Senator Canavan tabled a document which showed a flyer distributed by the Wilderness Society which called on voters to place the LNP last on their ballots.

During the hearing independent Senator Nick Xenophon also questioned whether the ACNC could play a larger role in fighting international terrorism.

“I note that the UK has been providing its own similar commission with additional funding to focus on terrorist activities or organisations being funded through charities,” Senator Xenophon said.

“With the appropriate funding and resources does the ACNC believe it could perform a similar role in Australia?”

“Undoubtedly… I wouldn’t want to inflate the role that we have because clearly the AFP and AustTrack and the security agencies are in the lead here, however, we have a dedicated knowledge base on the activities of charities and in addition to that we have very good international connections,” Commissioner Susan Pascoe said.

“Certainly from my experience at the Charity Commission of England and Wales, this has been a growing area of concern and it has been recognised by the Home Office there with significant additional funding,” Assistant Commissioner, David Locke, added.

“The funding was largely with regard to IT systems and intelligence data bases.”

Xenophon quizzed Finance Minister Mathias Cormann, who was also being questioned at the hearing, about why the Government would not commit more funding to the ACNC if it meant that the organisation could help in the fight against terrorism.

“Minister, if in the UK they have the IT resources to see whether money is being used for illegal purposes and being funnelled through charities in terms of terrorist activities, would you want the ACNC to have at least the same level of resources as their UK counterparts so that we can unearth any activity that could be terrorist related?” he said.

“The Government’s priority is keeping Australians safe and this is one way of keeping Australia safe.”

Cormann said that the Government did not view the ACNC as key to fighting terrorism.

“Obviously the ACNC has got the resources that the Government believes are currently appropriate in the context of a policy position that they not continue as an organisation,” Cormann said.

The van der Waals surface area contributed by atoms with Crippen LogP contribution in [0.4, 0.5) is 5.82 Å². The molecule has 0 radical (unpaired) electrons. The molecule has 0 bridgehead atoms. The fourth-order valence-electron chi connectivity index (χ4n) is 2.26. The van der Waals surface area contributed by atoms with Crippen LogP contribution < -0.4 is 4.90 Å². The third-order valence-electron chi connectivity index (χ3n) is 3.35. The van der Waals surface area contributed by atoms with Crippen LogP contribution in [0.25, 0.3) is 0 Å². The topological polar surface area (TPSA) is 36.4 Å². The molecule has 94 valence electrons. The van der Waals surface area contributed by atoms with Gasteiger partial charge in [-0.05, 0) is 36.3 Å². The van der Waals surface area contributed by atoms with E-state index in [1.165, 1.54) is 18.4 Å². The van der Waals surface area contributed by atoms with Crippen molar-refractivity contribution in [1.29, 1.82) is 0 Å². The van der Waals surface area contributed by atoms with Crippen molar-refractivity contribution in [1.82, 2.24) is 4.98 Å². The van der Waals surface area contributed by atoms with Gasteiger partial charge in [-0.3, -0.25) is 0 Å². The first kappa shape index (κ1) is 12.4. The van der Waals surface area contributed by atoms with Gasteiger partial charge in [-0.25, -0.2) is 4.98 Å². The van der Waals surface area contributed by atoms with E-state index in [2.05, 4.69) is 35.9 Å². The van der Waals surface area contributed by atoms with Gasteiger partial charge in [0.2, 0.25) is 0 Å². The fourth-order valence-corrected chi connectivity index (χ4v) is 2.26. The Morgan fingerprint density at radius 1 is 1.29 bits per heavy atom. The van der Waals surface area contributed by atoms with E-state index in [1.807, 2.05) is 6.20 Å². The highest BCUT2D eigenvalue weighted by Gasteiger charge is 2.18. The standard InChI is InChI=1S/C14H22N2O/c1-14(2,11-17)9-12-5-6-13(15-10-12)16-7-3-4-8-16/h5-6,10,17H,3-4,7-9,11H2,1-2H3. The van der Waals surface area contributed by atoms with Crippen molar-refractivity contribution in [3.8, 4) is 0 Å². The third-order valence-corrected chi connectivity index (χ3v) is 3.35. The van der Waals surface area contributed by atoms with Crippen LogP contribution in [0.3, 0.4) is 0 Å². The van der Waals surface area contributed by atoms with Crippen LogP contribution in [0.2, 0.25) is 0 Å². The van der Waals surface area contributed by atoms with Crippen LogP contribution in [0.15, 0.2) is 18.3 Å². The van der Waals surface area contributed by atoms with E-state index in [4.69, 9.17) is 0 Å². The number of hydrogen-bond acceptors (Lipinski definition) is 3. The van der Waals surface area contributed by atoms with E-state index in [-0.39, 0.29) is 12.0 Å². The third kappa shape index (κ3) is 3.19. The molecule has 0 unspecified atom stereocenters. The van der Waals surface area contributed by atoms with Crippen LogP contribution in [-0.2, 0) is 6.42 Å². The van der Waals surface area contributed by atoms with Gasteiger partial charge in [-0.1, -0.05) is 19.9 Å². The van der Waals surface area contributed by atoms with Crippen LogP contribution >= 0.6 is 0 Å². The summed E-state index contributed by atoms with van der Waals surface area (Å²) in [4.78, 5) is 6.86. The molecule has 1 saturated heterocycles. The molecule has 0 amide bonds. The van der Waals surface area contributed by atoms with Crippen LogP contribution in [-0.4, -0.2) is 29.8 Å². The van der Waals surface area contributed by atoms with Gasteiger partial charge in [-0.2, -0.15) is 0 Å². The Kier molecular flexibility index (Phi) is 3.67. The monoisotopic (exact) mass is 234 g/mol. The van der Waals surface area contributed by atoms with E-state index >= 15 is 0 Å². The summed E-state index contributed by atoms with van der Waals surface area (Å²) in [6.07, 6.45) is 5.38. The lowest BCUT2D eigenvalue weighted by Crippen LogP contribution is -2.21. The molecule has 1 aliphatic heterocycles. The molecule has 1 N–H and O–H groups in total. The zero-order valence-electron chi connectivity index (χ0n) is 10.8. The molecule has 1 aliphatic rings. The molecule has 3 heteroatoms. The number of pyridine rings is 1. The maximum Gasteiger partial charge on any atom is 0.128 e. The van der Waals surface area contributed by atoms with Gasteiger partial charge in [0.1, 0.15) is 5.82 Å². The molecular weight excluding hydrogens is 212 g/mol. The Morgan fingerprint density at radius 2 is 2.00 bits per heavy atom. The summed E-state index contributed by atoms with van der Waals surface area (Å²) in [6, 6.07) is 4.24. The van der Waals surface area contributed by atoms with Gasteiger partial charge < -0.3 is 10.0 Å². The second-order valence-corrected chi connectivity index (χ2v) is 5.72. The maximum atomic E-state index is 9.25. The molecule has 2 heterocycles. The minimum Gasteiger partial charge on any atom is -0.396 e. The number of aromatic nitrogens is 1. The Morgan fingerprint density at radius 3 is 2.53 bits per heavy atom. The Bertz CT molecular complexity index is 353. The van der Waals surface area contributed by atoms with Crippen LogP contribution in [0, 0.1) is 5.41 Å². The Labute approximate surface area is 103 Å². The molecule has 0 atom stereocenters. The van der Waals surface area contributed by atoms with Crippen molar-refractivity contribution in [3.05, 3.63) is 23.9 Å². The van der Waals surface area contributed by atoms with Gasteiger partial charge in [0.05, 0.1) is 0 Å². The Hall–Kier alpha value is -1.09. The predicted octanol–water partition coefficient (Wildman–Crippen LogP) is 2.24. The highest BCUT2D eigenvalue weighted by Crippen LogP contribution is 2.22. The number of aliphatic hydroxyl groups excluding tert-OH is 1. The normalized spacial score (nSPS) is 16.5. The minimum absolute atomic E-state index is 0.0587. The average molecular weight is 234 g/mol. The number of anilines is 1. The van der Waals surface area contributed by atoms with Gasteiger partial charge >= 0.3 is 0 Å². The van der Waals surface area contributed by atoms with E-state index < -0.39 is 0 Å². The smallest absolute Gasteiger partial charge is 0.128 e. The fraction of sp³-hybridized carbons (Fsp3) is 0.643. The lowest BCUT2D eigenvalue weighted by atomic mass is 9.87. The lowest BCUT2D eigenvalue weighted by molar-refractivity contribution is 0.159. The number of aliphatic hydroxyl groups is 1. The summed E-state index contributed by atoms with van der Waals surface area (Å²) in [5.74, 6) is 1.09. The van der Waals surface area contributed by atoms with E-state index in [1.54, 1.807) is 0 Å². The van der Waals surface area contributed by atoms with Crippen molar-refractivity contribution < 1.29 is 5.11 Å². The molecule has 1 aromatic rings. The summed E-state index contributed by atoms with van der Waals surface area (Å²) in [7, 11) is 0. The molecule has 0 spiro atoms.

“I have never seen the ACNC as a lead agency in the fight against terrorism.”

Shadow Assistant Treasurer, Andrew Leigh, said after the hearing that the Government should commit to protecting the future of the ACNC.

“Streamlining charity laws would let Not for Profits spend less time filling in paperwork and more time doing what they do best: helping the Australian community,” Leigh said.

“Abbott Government ministers have styled themselves as slashers of regulation. Yet they are refusing to do the one thing that could make a real difference in the Not for Profit sector.

“The smoke signals sent by Scott Morrison and Josh Frydenberg about the commission’s future are not enough.

“If the Abbott Government is serious about reducing regulation, it must now commit to keeping the Australian Charities and Not-for-profits Commission open permanently.”

Greens Senator, Rachel Siewert, also called for the ACNC to be protected.

“It is good to see the [ACNC] fulfilling their role as an independent regulator of charities in Australia,” Senator Siewert said.

“ACNC dealt with around 1300 complaints, after investigation and review they revoked the status of 10 charities.

“They gave advice to 586 charities on compliance or a request for undertakings.

“All up, about 1% of 56,500 charities on the register were investigated in more detail, this is what the ACNC was designed for.

“I look forward to seeing their hard work continue into the future. It is clear the vast majority of charities wish to be compliant and appreciate the guidance of this regulator.”


Lina Caneva  |  Editor |  @ProBonoNews

Lina Caneva has been a journalist for more than 35 years, and Editor of Pro Bono Australia News since it was founded in 2000.